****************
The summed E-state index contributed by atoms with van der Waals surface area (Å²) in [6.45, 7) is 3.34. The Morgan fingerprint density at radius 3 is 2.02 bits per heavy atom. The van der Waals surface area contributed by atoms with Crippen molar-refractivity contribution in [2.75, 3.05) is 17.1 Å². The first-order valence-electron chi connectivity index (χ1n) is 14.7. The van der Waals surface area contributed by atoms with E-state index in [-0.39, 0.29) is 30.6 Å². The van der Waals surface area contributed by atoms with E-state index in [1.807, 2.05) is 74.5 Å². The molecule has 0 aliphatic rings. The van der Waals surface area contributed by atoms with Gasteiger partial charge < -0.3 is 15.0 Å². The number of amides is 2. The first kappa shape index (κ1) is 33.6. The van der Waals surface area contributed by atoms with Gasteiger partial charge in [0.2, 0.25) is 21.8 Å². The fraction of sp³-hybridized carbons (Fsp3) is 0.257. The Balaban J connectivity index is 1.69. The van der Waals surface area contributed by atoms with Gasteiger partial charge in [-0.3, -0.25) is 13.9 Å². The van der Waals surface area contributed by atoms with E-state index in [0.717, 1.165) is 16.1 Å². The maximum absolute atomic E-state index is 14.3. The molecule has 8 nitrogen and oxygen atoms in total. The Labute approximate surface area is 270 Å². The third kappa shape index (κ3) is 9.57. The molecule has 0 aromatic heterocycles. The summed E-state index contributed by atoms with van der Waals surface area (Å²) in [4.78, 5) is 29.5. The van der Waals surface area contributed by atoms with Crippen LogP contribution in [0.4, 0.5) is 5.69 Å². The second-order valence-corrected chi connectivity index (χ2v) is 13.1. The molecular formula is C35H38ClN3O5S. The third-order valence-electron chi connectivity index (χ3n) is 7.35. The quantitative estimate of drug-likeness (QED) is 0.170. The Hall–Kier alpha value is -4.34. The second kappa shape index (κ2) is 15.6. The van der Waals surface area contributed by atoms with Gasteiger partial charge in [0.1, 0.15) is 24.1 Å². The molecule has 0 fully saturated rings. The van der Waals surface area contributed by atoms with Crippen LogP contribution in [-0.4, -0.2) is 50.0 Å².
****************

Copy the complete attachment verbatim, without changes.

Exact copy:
The summed E-state index contributed by atoms with van der Waals surface area (Å²) in [6.45, 7) is 3.34. The Morgan fingerprint density at radius 3 is 2.02 bits per heavy atom. The van der Waals surface area contributed by atoms with Crippen molar-refractivity contribution in [2.75, 3.05) is 17.1 Å². The first-order valence-electron chi connectivity index (χ1n) is 14.7. The van der Waals surface area contributed by atoms with E-state index in [-0.39, 0.29) is 30.6 Å². The van der Waals surface area contributed by atoms with E-state index in [1.807, 2.05) is 74.5 Å². The molecule has 0 aliphatic rings. The van der Waals surface area contributed by atoms with Gasteiger partial charge < -0.3 is 15.0 Å². The number of amides is 2. The first kappa shape index (κ1) is 33.6. The van der Waals surface area contributed by atoms with Gasteiger partial charge in [0.2, 0.25) is 21.8 Å². The fraction of sp³-hybridized carbons (Fsp3) is 0.257. The Balaban J connectivity index is 1.69. The van der Waals surface area contributed by atoms with Gasteiger partial charge in [-0.3, -0.25) is 13.9 Å². The van der Waals surface area contributed by atoms with E-state index in [0.717, 1.165) is 16.1 Å². The maximum absolute atomic E-state index is 14.3. The molecule has 8 nitrogen and oxygen atoms in total. The Labute approximate surface area is 270 Å². The third kappa shape index (κ3) is 9.57. The molecule has 0 aromatic heterocycles. The summed E-state index contributed by atoms with van der Waals surface area (Å²) in [4.78, 5) is 29.5. The van der Waals surface area contributed by atoms with Crippen LogP contribution in [0.4, 0.5) is 5.69 Å². The second-order valence-corrected chi connectivity index (χ2v) is 13.1. The molecular formula is C35H38ClN3O5S. The third-order valence-electron chi connectivity index (χ3n) is 7.35. The quantitative estimate of drug-likeness (QED) is 0.170. The Hall–Kier alpha value is -4.34. The second kappa shape index (κ2) is 15.6. The van der Waals surface area contributed by atoms with Gasteiger partial charge in [0.1, 0.15) is 24.1 Å². The molecule has 0 fully saturated rings. The van der Waals surface area contributed by atoms with Crippen LogP contribution in [-0.4, -0.2) is 50.0 Å².